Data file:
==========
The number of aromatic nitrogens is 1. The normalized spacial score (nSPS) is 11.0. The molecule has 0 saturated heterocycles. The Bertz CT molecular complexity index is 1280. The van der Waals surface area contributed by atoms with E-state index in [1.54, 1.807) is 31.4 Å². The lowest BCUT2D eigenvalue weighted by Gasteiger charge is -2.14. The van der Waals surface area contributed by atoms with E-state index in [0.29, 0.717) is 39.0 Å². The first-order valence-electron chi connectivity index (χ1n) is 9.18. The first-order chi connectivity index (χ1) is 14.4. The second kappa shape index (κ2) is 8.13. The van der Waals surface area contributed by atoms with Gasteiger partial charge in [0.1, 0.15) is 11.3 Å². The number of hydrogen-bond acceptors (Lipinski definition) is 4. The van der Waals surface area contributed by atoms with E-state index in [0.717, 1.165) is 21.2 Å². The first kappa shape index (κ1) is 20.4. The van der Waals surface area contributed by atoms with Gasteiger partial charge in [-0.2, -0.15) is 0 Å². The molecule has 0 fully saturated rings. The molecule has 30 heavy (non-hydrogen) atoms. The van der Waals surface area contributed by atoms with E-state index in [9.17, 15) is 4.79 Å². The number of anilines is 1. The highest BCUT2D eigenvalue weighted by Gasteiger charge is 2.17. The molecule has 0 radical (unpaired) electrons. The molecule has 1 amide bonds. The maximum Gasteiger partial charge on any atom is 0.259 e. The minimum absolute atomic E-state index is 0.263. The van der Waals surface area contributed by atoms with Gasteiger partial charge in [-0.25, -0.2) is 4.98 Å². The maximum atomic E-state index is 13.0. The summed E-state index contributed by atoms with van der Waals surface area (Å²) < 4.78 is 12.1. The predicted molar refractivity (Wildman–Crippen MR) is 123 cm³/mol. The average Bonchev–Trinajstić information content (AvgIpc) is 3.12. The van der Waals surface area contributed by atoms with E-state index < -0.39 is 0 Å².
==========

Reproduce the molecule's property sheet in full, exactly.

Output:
The number of aromatic nitrogens is 1. The normalized spacial score (nSPS) is 11.0. The molecule has 0 saturated heterocycles. The Bertz CT molecular complexity index is 1280. The van der Waals surface area contributed by atoms with E-state index in [1.54, 1.807) is 31.4 Å². The lowest BCUT2D eigenvalue weighted by Gasteiger charge is -2.14. The van der Waals surface area contributed by atoms with E-state index in [0.29, 0.717) is 39.0 Å². The first-order valence-electron chi connectivity index (χ1n) is 9.18. The first-order chi connectivity index (χ1) is 14.4. The second kappa shape index (κ2) is 8.13. The van der Waals surface area contributed by atoms with Gasteiger partial charge in [0.1, 0.15) is 11.3 Å². The number of hydrogen-bond acceptors (Lipinski definition) is 4. The van der Waals surface area contributed by atoms with E-state index in [0.717, 1.165) is 21.2 Å². The first kappa shape index (κ1) is 20.4. The van der Waals surface area contributed by atoms with Gasteiger partial charge in [-0.2, -0.15) is 0 Å². The molecule has 0 fully saturated rings. The molecule has 30 heavy (non-hydrogen) atoms. The van der Waals surface area contributed by atoms with E-state index in [9.17, 15) is 4.79 Å². The number of anilines is 1. The highest BCUT2D eigenvalue weighted by Gasteiger charge is 2.17. The molecule has 0 radical (unpaired) electrons. The molecule has 1 amide bonds. The maximum Gasteiger partial charge on any atom is 0.259 e. The minimum absolute atomic E-state index is 0.263. The van der Waals surface area contributed by atoms with Gasteiger partial charge in [-0.25, -0.2) is 4.98 Å². The maximum atomic E-state index is 13.0. The summed E-state index contributed by atoms with van der Waals surface area (Å²) < 4.78 is 12.1. The predicted molar refractivity (Wildman–Crippen MR) is 123 cm³/mol. The average Bonchev–Trinajstić information content (AvgIpc) is 3.12. The van der Waals surface area contributed by atoms with E-state index < -0.39 is 0 Å².